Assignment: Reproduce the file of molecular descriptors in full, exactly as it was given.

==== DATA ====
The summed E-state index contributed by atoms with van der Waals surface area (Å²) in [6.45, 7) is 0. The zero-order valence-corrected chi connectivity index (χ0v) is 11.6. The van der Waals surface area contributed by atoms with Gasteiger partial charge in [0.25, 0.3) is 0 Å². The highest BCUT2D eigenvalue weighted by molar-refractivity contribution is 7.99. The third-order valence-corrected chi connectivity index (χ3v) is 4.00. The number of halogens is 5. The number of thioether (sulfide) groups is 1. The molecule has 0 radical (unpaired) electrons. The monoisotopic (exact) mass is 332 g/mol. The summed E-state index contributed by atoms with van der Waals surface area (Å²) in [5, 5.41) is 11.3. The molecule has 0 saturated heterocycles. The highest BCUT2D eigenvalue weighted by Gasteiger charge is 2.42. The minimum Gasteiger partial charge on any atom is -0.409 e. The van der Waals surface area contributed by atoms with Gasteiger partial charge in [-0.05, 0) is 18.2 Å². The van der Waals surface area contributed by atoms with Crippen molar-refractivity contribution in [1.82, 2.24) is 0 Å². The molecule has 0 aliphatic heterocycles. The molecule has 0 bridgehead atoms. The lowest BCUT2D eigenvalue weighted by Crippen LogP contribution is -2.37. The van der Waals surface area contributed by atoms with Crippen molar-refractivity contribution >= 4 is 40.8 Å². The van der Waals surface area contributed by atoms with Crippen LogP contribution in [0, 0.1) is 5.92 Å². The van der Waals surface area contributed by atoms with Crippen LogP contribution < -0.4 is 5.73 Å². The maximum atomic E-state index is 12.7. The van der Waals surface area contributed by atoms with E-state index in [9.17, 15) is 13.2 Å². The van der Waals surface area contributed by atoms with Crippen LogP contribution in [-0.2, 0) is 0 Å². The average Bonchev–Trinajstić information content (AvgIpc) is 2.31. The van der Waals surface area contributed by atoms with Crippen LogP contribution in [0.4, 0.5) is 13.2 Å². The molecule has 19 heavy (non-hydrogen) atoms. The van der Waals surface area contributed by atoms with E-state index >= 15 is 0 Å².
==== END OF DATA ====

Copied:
The summed E-state index contributed by atoms with van der Waals surface area (Å²) in [6.45, 7) is 0. The zero-order valence-corrected chi connectivity index (χ0v) is 11.6. The van der Waals surface area contributed by atoms with Gasteiger partial charge in [0.25, 0.3) is 0 Å². The highest BCUT2D eigenvalue weighted by molar-refractivity contribution is 7.99. The third-order valence-corrected chi connectivity index (χ3v) is 4.00. The number of halogens is 5. The number of thioether (sulfide) groups is 1. The molecule has 0 radical (unpaired) electrons. The monoisotopic (exact) mass is 332 g/mol. The summed E-state index contributed by atoms with van der Waals surface area (Å²) in [5, 5.41) is 11.3. The molecule has 0 saturated heterocycles. The highest BCUT2D eigenvalue weighted by Gasteiger charge is 2.42. The minimum Gasteiger partial charge on any atom is -0.409 e. The van der Waals surface area contributed by atoms with Gasteiger partial charge in [-0.05, 0) is 18.2 Å². The van der Waals surface area contributed by atoms with Crippen molar-refractivity contribution in [1.82, 2.24) is 0 Å². The molecule has 0 aliphatic heterocycles. The molecule has 0 bridgehead atoms. The lowest BCUT2D eigenvalue weighted by Crippen LogP contribution is -2.37. The van der Waals surface area contributed by atoms with Crippen molar-refractivity contribution >= 4 is 40.8 Å². The van der Waals surface area contributed by atoms with Crippen LogP contribution in [0, 0.1) is 5.92 Å². The van der Waals surface area contributed by atoms with Crippen LogP contribution < -0.4 is 5.73 Å². The maximum atomic E-state index is 12.7. The van der Waals surface area contributed by atoms with E-state index in [9.17, 15) is 13.2 Å². The van der Waals surface area contributed by atoms with Crippen LogP contribution in [-0.2, 0) is 0 Å². The average Bonchev–Trinajstić information content (AvgIpc) is 2.31. The van der Waals surface area contributed by atoms with Crippen LogP contribution in [0.4, 0.5) is 13.2 Å². The molecule has 19 heavy (non-hydrogen) atoms. The van der Waals surface area contributed by atoms with E-state index >= 15 is 0 Å².